Being a Servant Leader, Create a Better Environment for Future Leaders


Brief Background

VP, Quality & Patient Care Services and Chief Nursing Officer, UConn Health

AVP, Clinical Effectiveness, Quality and Patient Safety, Chief Quality & Patient Safety Officer, UConn Health

AVP and Director of Nursing & Performance Improvement, UConn Health

AVP, Ambulatory Services and Director of Ambulatory Nursing, UConn Health

Ann Marie Capo has been working in healthcare for 40 years, from staff nurse, to Chief Nurse Officer (CNO) at UCONN Health. Four decades ago, healthcare leadership roles were orientated toward men, specifically those with an administration background or physicians. Because of this and throughout her career, Ann Marie has learned the importance of being a servant leader, which she defines as being a role model, representing and creating a path to success for other atypical, aspiring leaders. Just before being asked to serve as CNO, she was in the process of making retirement plans and considering work as a consultant. However, recognizing the significance of this appointment, it was an opportunity to raise the profile of women, and the nursing profession to ensure this group was more often thought of for leadership opportunities. Ann Marie shares with Program Manager, Sharon Mwale, her extensive experience and how she’s leveraged her leadership positions to create lasting change in the healthcare industry.


How would you define innovation and/or entrepreneurship?

I think innovation is looking at a situation and approaching it differently. One of the most impactful projects I worked on at UCONN Health was transforming the method of conducting clinical research. At the time, clinical research was done in strictly controlled environments, i.e., patients would come to the hospital and be monitored 247 for the duration of the study. This approach was not only costly but time consuming and disincentivized potential participants. Also, UCONN had been built as a research hospital but when key grants, meant to fuel the bottom line, did not materialize we lost ground as a leader in research, which led to not being able to attract new research dollars. So, to alleviate the hospital’s financial burden, we devised an outpatient-based model for medical research. It took a lot of convincing of people who thought we were crazy! We challenged the status quo and revolutionized the model of clinical research into what we know it as today.

How has your professional and/or academic experience influenced the way in which you approach entrepreneurship, innovation and leadership?
As I was advancing within UCONN, the CEO of the hospital noticed something in me and sent me to complete Lean Six Sigma. I didn’t want to go because it was time consuming – I was still working full-time – and hard – math was not my favorite subject. However, it was the most pivotal thing I had done for my career and it opened so many possibilities. That same year we had a public health review that did not go well – we have 28 citations and were placed on probation. Before my certification I had been working on performance improvement and outcomes projects although I didn’t know how to define it well. Six sigma gave me the tools to analyze, develop and implement efficient processes and we were able to get off probation within 1 year, instead of 2. Leadership is not only about managing those who report to you but also about cultivating their skills and talents to help them become more successful.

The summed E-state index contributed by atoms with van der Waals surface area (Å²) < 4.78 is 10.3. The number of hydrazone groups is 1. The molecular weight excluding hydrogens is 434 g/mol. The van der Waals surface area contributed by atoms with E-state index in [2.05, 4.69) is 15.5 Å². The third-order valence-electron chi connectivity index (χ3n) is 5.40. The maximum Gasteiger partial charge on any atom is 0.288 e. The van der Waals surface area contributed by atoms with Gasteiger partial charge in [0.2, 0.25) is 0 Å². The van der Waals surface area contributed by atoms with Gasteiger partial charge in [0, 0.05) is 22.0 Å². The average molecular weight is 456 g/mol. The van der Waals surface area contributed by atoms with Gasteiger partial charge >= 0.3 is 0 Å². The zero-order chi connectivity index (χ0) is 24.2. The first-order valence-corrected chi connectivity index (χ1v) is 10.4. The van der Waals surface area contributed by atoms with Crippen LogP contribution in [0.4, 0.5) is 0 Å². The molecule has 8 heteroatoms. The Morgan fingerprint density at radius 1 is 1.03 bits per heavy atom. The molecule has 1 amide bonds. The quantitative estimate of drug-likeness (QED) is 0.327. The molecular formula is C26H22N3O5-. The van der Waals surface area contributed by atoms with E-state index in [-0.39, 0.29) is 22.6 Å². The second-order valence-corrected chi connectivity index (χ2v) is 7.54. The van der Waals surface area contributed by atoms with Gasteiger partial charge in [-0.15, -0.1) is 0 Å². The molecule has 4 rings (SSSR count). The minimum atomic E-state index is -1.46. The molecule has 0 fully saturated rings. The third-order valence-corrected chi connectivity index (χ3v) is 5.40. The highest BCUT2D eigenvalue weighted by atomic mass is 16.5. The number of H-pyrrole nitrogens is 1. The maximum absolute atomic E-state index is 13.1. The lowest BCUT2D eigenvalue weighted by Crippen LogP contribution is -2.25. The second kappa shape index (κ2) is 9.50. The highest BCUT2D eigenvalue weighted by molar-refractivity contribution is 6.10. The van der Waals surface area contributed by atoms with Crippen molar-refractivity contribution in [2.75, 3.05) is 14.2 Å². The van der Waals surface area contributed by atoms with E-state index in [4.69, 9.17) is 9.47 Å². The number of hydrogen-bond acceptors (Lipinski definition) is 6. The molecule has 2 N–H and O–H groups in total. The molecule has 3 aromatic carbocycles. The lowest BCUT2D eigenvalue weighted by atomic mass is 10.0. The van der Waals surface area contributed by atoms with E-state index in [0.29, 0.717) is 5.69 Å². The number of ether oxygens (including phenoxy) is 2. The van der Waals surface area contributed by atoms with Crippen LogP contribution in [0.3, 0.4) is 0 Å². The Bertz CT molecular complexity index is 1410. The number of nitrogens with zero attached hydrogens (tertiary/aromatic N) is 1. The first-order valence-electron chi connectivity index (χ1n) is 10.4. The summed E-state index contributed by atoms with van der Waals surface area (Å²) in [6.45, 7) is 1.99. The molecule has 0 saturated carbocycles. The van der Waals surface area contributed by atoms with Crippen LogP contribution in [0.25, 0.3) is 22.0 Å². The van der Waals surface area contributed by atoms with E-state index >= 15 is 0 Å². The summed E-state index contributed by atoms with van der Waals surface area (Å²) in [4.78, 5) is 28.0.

What is your advice to women and what actionable steps can they take as leaders or aspiring entrepreneurs in the health and tech industries?
We, women, need to demand that we’re critical to the success of the organization. There’s more talk about inclusion and opportunities for women than action toward making significant progress to that effect. Women need to be continuously present so that when opportunities arise, we are considered. In any level of leadership, whether managing an entire department or just a project team, leaders need to be:
  • Tenacious. Verify and validate the information given to you. Have the whole story before motivating people to change, otherwise you won’t be leading. It might take longer, but you’ll achieve a better result in the end.
  • Patient. Not everyone will get to the point as you at the same pace. They won’t process information as fast or react as quickly, and at the end of the day, people will get there or they will leave.
  • Humble. Servant leaders never forget that they are in their position to provide for others,

Lecky’s Final Thoughts

One of the most impactful things that women in leadership can do is groom other women. To groom not only demonstrates support but it allows a woman to professionally operate at a faster pace that perhaps she may not otherwise without that support. Each one teach one!

If you would like to recommend a female entrepreneur in healthcare technology to be featured, we encourage you to contact us.

Contact information:
Sharon Mwale       Program Manager        [email protected]